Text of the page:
Our eldest son just graduated from college and, as all parents do, I thought “where has the time gone”? A question I ask often.
I don’t want to get to the end of my life and feel like it just slipped away.
Old people always say things like ‘take time to smell the roses,’ but we’re encouraged to set goals, be focussed and work hard to attain them. The questions is, how do we do both?
When I fly by the seat of my pants I usually get a lot done (I am very task oriented) but flying by the seat of my pants makes it more difficult for me to be completely ‘present’ because my brain wonders what I ‘should’ be doing. As you may know I hate that word ‘should,’ so it really irritates me when I realize I am shoulding on myself.
My AhHa was realizing why a little planning helps me be fully present. . . It allows me to make the most of the present opportunity rather than thinking about what I could or should be doing.
**Daily planning when spawned from goals can be good, but all too often when I focus only on this, I accomplish a lot toward those goals but still feel empty. Living a more fully integrated life has helped me meet goals and feel a sense of fulfillment. By including my core values and deepest desires in my planning I am able to attain both. Centering only on the doings of life like career planning causes a feeling of emptiness and as though I’ve missed the roses along the way. I have zero desire to reach my career goals yet when I reach retirement, or worse, my death bed, to look back and feel like life slipped away. So I’m into prevention!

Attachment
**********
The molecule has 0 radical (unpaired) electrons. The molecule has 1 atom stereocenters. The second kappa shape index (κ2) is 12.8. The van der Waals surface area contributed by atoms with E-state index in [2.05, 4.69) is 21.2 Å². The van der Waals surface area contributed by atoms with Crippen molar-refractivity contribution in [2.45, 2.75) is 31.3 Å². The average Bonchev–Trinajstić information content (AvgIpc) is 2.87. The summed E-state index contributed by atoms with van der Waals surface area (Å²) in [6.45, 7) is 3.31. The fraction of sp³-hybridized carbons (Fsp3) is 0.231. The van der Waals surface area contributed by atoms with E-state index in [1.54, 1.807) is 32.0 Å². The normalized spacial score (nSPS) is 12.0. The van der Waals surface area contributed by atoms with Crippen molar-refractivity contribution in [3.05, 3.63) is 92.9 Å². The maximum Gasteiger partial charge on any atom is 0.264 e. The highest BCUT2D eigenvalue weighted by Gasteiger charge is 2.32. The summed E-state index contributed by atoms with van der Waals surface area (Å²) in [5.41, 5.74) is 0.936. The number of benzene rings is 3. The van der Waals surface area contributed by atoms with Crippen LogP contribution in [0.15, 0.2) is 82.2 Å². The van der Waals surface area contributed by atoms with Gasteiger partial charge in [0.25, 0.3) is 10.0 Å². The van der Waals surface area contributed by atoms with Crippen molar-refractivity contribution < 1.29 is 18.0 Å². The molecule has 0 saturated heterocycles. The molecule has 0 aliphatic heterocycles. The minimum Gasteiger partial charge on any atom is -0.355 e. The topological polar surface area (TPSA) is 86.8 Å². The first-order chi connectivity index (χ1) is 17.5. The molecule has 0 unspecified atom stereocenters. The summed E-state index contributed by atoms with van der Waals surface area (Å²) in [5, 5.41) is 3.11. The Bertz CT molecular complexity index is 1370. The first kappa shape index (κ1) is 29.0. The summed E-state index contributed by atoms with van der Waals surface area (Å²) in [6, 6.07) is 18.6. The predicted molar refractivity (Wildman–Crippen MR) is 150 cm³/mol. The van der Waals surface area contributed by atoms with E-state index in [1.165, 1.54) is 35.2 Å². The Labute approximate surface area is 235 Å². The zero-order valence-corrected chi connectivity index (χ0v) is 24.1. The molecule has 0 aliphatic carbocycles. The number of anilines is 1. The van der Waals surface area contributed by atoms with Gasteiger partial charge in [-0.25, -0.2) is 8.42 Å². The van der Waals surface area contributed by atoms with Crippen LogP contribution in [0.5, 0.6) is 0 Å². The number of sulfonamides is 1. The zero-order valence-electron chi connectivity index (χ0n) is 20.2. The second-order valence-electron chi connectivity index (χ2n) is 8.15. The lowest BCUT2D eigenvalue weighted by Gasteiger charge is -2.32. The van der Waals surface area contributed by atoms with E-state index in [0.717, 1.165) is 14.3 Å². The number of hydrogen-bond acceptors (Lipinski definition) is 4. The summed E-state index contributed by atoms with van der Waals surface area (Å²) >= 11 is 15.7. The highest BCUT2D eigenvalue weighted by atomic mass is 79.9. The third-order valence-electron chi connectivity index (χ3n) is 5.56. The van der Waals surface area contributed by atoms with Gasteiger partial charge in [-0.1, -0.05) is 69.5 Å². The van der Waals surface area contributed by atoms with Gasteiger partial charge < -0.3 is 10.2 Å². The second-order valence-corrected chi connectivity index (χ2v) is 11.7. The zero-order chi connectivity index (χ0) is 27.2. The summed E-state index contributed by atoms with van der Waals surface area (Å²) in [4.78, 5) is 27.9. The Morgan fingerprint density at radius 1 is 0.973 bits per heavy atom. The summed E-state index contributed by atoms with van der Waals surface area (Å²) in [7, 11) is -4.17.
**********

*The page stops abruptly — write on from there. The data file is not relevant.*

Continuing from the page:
Intentionally planning to have meaningful relationships and trying to remember to cherish each moment helps me plan more wisely and makes me more conscientious about time management. I plan to take time each day for those I love, although I must say, I struggle to make time for long distance relationships. I’m not so good at making room for the stuff of life either, like the daily tasks of laundry, cooking and such, but even those become less mundane when I look at the bigger picture. The stuff of life moves from being an obstacle or hindrance to an opportunity, but believe me, I still have tons of room to grow!
What I know is that by taking time each evening to be purposeful in my planning I am more likely to make the most of every opportunity. A few of my most recent opportunities have included joining my husband in yard work, listening to one my youngest sons new ideas (I have no idea what he was talking about but I am interested in him so I listened and tried to learn about being a DJ), helping clean a house so some young men could get their deposit back, making graduation announcements, working on my next speaking engagement etc…. They are all opportunities and I want to make the most of them. I’ve found that if I cheerfully help clean up the yard, chatting and connecting with my husband in the process, even though I forgot to actually smell the roses, it doesn’t matter. These opportunities are the roses of life. When I dread them, they’re more like a thorn bush. When I choose to embrace them as opportunities, I enjoy them, like the scent of a rose.